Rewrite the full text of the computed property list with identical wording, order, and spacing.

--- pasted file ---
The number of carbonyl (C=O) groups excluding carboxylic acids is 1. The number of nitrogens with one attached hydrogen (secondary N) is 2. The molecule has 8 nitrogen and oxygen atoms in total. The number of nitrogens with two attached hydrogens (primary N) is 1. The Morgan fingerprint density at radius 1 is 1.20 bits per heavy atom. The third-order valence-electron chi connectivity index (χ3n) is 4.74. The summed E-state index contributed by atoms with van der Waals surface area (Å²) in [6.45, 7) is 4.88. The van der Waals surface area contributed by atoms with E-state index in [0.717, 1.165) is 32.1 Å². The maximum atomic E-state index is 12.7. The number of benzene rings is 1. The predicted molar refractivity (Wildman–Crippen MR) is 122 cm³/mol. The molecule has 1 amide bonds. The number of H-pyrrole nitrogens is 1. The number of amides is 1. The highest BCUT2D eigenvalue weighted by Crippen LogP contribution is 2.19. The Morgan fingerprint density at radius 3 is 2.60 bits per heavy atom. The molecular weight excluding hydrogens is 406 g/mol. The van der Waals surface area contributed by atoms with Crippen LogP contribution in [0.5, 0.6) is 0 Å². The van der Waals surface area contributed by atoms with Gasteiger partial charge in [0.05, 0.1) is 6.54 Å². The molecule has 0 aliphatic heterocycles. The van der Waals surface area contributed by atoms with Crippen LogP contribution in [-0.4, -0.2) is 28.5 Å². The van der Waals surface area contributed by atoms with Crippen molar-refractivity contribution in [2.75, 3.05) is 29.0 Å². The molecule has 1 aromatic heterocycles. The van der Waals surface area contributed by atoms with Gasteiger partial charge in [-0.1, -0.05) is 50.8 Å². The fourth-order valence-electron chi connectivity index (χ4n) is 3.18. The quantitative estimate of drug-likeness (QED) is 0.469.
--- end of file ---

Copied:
The number of carbonyl (C=O) groups excluding carboxylic acids is 1. The number of nitrogens with one attached hydrogen (secondary N) is 2. The molecule has 8 nitrogen and oxygen atoms in total. The number of nitrogens with two attached hydrogens (primary N) is 1. The Morgan fingerprint density at radius 1 is 1.20 bits per heavy atom. The third-order valence-electron chi connectivity index (χ3n) is 4.74. The summed E-state index contributed by atoms with van der Waals surface area (Å²) in [6.45, 7) is 4.88. The van der Waals surface area contributed by atoms with E-state index in [0.717, 1.165) is 32.1 Å². The maximum atomic E-state index is 12.7. The number of benzene rings is 1. The predicted molar refractivity (Wildman–Crippen MR) is 122 cm³/mol. The molecule has 1 amide bonds. The number of H-pyrrole nitrogens is 1. The number of amides is 1. The highest BCUT2D eigenvalue weighted by Crippen LogP contribution is 2.19. The Morgan fingerprint density at radius 3 is 2.60 bits per heavy atom. The molecular weight excluding hydrogens is 406 g/mol. The van der Waals surface area contributed by atoms with Crippen LogP contribution in [0.5, 0.6) is 0 Å². The van der Waals surface area contributed by atoms with Gasteiger partial charge in [0.05, 0.1) is 6.54 Å². The molecule has 0 aliphatic heterocycles. The van der Waals surface area contributed by atoms with Crippen LogP contribution in [-0.4, -0.2) is 28.5 Å². The van der Waals surface area contributed by atoms with Crippen molar-refractivity contribution in [2.75, 3.05) is 29.0 Å². The molecule has 1 aromatic heterocycles. The van der Waals surface area contributed by atoms with Gasteiger partial charge in [-0.1, -0.05) is 50.8 Å². The fourth-order valence-electron chi connectivity index (χ4n) is 3.18. The quantitative estimate of drug-likeness (QED) is 0.469.